Positive: The Look and Sound of the Autobots and Decepticons

CGI is a tricky business and there is such a thing as too much and too little. As well as good and bad CGI depending on the technology, time, and effort. Since the Cybertronians (the actual name of the Transformers as a species) require a little more effort, with their vehicle forms being an exception, obviously CGI was going to be a must.

In my opinion, I think the CGI for them worked really well. Each of them look like how you would expect and look very mechanical (as they should). Even with Optimus having to have a slight color change with red areas being changed to flames, it works. And if you’re wondering why they did that, according to some sources, it was due to the red not being a good color to work with (green screen/motion/etc.) and the flames just looking cool.

Each Autobot and Decepticon looked pretty unique. They were all various types of vehicles and builds. And while the Decepticons may have had a more grey/monochrome color scheme, where as the Autobots had a bit more color, there was enough details to differentiate them.

The voice cast also is really well cast in my opinion. And while most might not have been tied to a Transformers property previously (For instance Hugo Weaving as Megatron and Jess Harmell as Ironhide), one Transformers veteran does return to the helm. That being Optimus Prime’s (and one dower Eeyore’s) 1984 actor Peter Cullen. Having not voiced Optimus much since G1, this was certainly a nice return to form and Peter Cullen would go on to voice Optimus in a few more Transformers related titles (like Transformers Prime, War for Cybertron, Fall of Cybertron, and Rescue Bots).

Negative: Too Focused on Human Characters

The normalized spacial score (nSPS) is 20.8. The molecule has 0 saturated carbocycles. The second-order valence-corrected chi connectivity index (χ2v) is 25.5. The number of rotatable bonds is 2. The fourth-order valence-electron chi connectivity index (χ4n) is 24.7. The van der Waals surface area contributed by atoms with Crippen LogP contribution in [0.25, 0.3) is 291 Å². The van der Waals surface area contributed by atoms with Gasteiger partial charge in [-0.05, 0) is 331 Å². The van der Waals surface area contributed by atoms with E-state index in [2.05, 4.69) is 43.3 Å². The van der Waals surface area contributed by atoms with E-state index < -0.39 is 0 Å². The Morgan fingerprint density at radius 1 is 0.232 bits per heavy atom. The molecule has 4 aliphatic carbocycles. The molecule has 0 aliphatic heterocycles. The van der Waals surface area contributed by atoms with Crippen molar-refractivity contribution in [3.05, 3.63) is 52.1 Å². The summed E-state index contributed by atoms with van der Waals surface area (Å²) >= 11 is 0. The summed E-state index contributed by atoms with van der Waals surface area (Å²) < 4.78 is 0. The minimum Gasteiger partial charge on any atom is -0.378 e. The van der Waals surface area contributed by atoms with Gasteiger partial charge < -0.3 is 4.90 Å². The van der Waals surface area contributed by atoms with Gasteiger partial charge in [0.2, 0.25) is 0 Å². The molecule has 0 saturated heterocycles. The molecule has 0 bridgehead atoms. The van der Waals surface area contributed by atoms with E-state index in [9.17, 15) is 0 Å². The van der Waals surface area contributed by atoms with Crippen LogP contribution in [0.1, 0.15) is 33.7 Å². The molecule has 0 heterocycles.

While having time to develop the human characters isn’t inherently a bad thing, there were times that it felt like it focused a bit too much on them. I don’t think we needed an extended scene for the interrogation nor do I feel like we needed a drawn out awkward scene with Sam and Mikaela when Bumblebee tires to set the mood.

I also feel that, at times, some of the human characters are not all that interesting and/or annoying. For example, while I kind of enjoyed the humor of Agent Simmons towards the climax of the movies (John Turturro was entertaining as the character), I did find him aggrivsting when he was first introduced in the film. Glen, the character who helped figure out that the sound/signal was coming from Frenzy was uninteresting, and Miles, Sam’s friend, felt unnecessary. Quite frankly, I feel like they could have taken out a character or two (mostly Miles and Trent) and they wouldn’t have changed the plot of the movie much if any.

Personally, I would have loved a scene or two that explored the war on Cybertron. Maybe a flashback of how Bumblebee lost his voice (a prequel comic kind of did that, but I feel not everyone would have read it) and prologue showing how The Cube was lost.

Positive: The Action

The action of this movie worked really well. The fight with Scorponok and the climax were the big battles. There were also some good smaller battles too. Like the Bumblebee vs Blackout fight and the Bonecrusher vs Optimus fight on the way to where the final battle took place.

For the fight with Scorponok, I feel it set up how the humans would initially react to such an attack. Not knowing what Scorponok was or where he came from certainly gave it an unknown territories type scenario. As well as setting up the realization that Scorponok wasn’t Earth made from a more casual observer (as Sector 7, the top secret government agency, already knew).